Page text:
This time is different – notably because one of the Masters' longtime sponsors, IBM, has a new female CEO, Virginia Rometty. The last four CEOs at IBM, all male, were invited to be members, so whether Rometty will be offered the same status is an inevitable question.
Augusta National's chairman, Billy Payne, has refused to provide a substantive answer, saying the club's membership decisions are private. The players competing in this year's Masters – which concludes Sunday – have generally dodged the subject. IBM and other major sponsors have declined to comment.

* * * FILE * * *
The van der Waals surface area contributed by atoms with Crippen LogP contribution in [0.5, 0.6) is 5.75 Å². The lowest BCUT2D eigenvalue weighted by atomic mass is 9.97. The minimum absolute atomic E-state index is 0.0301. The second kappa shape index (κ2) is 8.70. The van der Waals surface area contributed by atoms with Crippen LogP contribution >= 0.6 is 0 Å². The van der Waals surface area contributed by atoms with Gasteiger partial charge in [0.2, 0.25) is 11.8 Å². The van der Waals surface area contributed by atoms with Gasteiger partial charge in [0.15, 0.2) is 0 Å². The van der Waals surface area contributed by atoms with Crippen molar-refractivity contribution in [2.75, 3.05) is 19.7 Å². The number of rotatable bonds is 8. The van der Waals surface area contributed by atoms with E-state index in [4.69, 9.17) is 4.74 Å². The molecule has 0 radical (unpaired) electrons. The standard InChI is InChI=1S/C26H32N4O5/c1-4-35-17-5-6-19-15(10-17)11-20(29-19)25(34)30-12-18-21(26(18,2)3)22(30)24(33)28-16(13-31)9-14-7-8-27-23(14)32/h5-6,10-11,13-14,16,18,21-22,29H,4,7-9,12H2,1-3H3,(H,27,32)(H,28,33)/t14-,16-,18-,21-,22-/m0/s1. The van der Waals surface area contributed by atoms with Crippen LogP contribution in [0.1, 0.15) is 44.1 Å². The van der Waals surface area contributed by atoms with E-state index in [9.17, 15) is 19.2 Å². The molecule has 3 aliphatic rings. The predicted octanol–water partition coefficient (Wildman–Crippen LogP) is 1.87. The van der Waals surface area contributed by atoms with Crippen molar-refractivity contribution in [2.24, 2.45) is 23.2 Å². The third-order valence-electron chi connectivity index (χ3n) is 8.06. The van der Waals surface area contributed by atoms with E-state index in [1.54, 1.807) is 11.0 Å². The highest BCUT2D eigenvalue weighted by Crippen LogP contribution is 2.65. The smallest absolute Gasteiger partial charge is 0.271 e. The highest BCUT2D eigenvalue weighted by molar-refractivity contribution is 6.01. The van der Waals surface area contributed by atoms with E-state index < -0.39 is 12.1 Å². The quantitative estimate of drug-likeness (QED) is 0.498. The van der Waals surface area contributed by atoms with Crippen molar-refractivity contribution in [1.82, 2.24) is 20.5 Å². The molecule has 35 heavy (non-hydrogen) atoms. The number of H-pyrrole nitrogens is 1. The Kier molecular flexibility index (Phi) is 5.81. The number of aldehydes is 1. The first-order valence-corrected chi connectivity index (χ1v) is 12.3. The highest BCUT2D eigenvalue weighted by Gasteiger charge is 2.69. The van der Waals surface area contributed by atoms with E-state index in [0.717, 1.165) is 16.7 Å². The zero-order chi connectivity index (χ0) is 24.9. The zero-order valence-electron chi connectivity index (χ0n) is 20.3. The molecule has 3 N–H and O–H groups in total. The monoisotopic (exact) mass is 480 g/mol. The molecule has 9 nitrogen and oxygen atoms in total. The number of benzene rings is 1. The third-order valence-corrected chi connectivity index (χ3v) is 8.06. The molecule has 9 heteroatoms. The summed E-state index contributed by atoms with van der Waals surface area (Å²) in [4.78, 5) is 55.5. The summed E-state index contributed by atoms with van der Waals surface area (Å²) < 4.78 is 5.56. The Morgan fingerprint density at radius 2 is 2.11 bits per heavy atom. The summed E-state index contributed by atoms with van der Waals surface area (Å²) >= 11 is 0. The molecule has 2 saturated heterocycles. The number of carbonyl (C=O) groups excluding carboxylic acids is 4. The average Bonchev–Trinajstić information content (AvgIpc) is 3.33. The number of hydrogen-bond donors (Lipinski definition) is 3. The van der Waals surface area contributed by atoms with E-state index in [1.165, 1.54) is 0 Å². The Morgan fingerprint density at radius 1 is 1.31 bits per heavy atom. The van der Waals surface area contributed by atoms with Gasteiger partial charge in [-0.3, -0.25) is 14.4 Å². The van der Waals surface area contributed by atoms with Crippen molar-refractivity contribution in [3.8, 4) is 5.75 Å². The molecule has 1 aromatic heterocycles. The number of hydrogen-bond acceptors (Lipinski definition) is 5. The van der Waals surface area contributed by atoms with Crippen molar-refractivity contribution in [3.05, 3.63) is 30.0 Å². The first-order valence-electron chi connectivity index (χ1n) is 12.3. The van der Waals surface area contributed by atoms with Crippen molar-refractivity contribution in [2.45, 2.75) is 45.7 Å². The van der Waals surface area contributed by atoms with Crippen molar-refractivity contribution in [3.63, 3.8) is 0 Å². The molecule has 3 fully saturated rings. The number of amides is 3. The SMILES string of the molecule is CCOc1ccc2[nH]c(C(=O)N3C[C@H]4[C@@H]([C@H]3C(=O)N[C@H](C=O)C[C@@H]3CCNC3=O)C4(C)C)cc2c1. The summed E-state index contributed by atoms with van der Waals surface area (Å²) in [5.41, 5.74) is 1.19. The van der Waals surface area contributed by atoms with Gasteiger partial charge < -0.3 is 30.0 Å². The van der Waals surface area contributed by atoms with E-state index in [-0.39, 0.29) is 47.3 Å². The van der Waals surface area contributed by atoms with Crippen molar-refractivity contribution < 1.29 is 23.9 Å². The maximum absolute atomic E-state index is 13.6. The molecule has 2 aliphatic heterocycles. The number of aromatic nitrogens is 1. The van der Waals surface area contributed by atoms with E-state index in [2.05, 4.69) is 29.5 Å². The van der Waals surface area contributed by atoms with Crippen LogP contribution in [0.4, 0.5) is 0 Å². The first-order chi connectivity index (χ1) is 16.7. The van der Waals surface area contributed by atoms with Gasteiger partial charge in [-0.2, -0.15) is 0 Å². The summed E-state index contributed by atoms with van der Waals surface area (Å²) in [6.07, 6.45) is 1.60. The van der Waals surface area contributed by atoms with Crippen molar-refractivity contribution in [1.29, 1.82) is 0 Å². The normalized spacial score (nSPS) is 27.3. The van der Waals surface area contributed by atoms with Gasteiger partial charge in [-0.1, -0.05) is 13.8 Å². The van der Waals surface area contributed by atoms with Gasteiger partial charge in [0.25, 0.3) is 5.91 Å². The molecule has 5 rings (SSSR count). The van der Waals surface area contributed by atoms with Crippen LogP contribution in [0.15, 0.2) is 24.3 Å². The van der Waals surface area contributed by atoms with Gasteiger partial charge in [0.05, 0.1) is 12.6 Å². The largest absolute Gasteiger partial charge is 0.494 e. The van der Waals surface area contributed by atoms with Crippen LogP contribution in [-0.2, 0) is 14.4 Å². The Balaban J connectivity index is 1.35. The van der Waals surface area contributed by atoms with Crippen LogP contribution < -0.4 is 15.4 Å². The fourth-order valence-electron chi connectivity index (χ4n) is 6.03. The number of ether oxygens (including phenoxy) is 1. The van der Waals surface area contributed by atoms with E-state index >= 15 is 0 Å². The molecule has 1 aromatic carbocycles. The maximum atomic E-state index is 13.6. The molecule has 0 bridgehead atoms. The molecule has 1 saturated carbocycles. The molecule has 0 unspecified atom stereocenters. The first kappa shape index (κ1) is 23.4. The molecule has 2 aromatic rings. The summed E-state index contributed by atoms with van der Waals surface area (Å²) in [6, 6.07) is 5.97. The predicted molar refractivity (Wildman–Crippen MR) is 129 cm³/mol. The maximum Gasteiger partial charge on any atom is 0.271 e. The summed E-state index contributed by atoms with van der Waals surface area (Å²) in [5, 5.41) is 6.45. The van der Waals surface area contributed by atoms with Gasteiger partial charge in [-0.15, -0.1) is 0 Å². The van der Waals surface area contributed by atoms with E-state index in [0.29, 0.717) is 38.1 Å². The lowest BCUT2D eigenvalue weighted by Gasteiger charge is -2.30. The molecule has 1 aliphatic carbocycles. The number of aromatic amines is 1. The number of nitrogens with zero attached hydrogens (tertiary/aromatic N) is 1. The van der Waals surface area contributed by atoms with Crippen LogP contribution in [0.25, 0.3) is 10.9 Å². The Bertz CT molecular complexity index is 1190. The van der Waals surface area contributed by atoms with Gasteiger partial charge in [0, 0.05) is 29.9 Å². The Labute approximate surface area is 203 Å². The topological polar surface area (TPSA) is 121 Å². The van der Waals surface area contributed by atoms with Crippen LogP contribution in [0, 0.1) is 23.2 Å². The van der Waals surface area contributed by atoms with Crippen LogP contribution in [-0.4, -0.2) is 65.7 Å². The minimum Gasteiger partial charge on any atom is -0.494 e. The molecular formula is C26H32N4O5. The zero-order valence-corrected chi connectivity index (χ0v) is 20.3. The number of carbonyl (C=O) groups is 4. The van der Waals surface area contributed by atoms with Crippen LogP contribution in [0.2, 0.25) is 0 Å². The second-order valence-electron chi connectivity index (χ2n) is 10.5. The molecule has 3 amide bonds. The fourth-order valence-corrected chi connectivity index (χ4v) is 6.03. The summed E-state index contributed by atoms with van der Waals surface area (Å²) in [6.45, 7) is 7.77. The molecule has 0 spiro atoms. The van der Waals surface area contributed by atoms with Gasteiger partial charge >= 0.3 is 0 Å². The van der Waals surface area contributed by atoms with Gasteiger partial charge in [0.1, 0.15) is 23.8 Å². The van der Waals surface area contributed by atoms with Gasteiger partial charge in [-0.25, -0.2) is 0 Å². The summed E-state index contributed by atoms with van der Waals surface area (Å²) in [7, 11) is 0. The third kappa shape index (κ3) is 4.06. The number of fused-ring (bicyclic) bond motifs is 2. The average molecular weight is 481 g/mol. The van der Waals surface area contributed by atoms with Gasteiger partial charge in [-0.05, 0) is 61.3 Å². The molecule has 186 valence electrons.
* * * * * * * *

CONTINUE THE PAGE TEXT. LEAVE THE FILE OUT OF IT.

"Their silence sent a message loud and clear: 'We respect the boys at Augusta National Golf Club more than we respect our female CEO,'" Burk wrote Friday in an online column for WeNews.
There's been ample high-level comment elsewhere, even from the White House.
"We're kind of long past the time when women should be excluded from anything," Carney said.
Republican presidential candidate Mitt Romney, Obama's likely challenger in the fall, said "of course" he would allow women in "if I could run Augusta."